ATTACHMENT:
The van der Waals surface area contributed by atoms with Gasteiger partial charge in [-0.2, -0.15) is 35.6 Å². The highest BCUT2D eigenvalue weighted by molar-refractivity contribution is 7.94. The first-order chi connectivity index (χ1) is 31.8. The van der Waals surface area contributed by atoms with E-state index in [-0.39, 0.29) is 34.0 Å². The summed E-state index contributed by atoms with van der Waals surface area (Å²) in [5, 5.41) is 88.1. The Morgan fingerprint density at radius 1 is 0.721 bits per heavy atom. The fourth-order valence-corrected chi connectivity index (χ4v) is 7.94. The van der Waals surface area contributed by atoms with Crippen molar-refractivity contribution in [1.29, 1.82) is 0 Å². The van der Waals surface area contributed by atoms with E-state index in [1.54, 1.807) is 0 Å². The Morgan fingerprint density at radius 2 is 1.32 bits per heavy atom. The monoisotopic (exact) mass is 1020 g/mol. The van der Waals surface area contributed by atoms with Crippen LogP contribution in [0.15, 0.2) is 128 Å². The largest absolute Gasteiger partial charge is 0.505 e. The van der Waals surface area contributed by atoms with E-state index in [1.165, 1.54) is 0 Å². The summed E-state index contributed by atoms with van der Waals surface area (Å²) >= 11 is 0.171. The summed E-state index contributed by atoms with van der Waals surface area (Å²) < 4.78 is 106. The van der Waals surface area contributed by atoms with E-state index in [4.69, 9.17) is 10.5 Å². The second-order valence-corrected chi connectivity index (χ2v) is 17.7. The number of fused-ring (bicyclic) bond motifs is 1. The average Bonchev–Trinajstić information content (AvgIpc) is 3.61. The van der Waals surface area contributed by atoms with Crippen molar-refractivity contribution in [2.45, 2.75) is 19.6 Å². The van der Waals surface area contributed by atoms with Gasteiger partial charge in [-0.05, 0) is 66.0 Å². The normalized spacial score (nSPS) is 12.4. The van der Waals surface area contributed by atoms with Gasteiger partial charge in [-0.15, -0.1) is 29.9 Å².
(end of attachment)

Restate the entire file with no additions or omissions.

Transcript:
The van der Waals surface area contributed by atoms with Gasteiger partial charge in [-0.2, -0.15) is 35.6 Å². The highest BCUT2D eigenvalue weighted by molar-refractivity contribution is 7.94. The first-order chi connectivity index (χ1) is 31.8. The van der Waals surface area contributed by atoms with E-state index in [-0.39, 0.29) is 34.0 Å². The summed E-state index contributed by atoms with van der Waals surface area (Å²) in [5, 5.41) is 88.1. The Morgan fingerprint density at radius 1 is 0.721 bits per heavy atom. The fourth-order valence-corrected chi connectivity index (χ4v) is 7.94. The van der Waals surface area contributed by atoms with Crippen molar-refractivity contribution in [1.29, 1.82) is 0 Å². The van der Waals surface area contributed by atoms with E-state index in [1.54, 1.807) is 0 Å². The Morgan fingerprint density at radius 2 is 1.32 bits per heavy atom. The monoisotopic (exact) mass is 1020 g/mol. The van der Waals surface area contributed by atoms with Crippen LogP contribution in [0.15, 0.2) is 128 Å². The largest absolute Gasteiger partial charge is 0.505 e. The van der Waals surface area contributed by atoms with E-state index in [1.165, 1.54) is 0 Å². The summed E-state index contributed by atoms with van der Waals surface area (Å²) >= 11 is 0.171. The summed E-state index contributed by atoms with van der Waals surface area (Å²) < 4.78 is 106. The van der Waals surface area contributed by atoms with E-state index in [4.69, 9.17) is 10.5 Å². The second-order valence-corrected chi connectivity index (χ2v) is 17.7. The number of fused-ring (bicyclic) bond motifs is 1. The average Bonchev–Trinajstić information content (AvgIpc) is 3.61. The van der Waals surface area contributed by atoms with Crippen molar-refractivity contribution in [2.45, 2.75) is 19.6 Å². The van der Waals surface area contributed by atoms with Gasteiger partial charge in [-0.05, 0) is 66.0 Å². The normalized spacial score (nSPS) is 12.4. The van der Waals surface area contributed by atoms with Gasteiger partial charge in [-0.15, -0.1) is 29.9 Å².